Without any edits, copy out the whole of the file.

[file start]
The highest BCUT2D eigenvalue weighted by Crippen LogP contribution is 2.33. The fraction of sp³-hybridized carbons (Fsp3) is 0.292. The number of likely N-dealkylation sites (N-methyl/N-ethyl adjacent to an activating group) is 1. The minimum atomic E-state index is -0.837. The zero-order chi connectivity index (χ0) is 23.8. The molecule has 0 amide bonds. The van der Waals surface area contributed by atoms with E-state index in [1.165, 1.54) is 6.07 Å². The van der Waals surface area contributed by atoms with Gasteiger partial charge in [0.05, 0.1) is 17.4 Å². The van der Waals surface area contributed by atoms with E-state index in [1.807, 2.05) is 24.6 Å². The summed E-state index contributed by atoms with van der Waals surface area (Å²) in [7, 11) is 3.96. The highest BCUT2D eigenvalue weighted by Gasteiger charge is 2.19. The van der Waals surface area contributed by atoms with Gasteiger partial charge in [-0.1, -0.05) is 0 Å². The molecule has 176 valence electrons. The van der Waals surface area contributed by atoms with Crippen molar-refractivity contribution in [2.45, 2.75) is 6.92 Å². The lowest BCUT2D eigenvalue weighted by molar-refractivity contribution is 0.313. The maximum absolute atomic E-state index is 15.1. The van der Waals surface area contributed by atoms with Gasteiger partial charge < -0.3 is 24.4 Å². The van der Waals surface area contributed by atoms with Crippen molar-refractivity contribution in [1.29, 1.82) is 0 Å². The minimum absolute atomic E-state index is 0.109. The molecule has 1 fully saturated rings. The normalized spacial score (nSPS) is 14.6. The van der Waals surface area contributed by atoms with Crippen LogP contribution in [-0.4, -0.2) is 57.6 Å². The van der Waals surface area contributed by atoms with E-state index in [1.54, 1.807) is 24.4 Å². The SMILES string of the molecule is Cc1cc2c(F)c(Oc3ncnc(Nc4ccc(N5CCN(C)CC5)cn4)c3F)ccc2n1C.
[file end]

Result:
The highest BCUT2D eigenvalue weighted by Crippen LogP contribution is 2.33. The fraction of sp³-hybridized carbons (Fsp3) is 0.292. The number of likely N-dealkylation sites (N-methyl/N-ethyl adjacent to an activating group) is 1. The minimum atomic E-state index is -0.837. The zero-order chi connectivity index (χ0) is 23.8. The molecule has 0 amide bonds. The van der Waals surface area contributed by atoms with E-state index in [1.165, 1.54) is 6.07 Å². The van der Waals surface area contributed by atoms with Gasteiger partial charge in [0.05, 0.1) is 17.4 Å². The van der Waals surface area contributed by atoms with E-state index in [1.807, 2.05) is 24.6 Å². The summed E-state index contributed by atoms with van der Waals surface area (Å²) in [7, 11) is 3.96. The highest BCUT2D eigenvalue weighted by Gasteiger charge is 2.19. The van der Waals surface area contributed by atoms with Gasteiger partial charge in [-0.1, -0.05) is 0 Å². The molecule has 176 valence electrons. The van der Waals surface area contributed by atoms with Crippen molar-refractivity contribution in [2.45, 2.75) is 6.92 Å². The lowest BCUT2D eigenvalue weighted by molar-refractivity contribution is 0.313. The maximum absolute atomic E-state index is 15.1. The van der Waals surface area contributed by atoms with Gasteiger partial charge < -0.3 is 24.4 Å². The van der Waals surface area contributed by atoms with Crippen molar-refractivity contribution in [1.29, 1.82) is 0 Å². The minimum absolute atomic E-state index is 0.109. The molecule has 1 fully saturated rings. The normalized spacial score (nSPS) is 14.6. The van der Waals surface area contributed by atoms with Crippen LogP contribution in [-0.4, -0.2) is 57.6 Å². The van der Waals surface area contributed by atoms with E-state index in [1.54, 1.807) is 24.4 Å². The SMILES string of the molecule is Cc1cc2c(F)c(Oc3ncnc(Nc4ccc(N5CCN(C)CC5)cn4)c3F)ccc2n1C.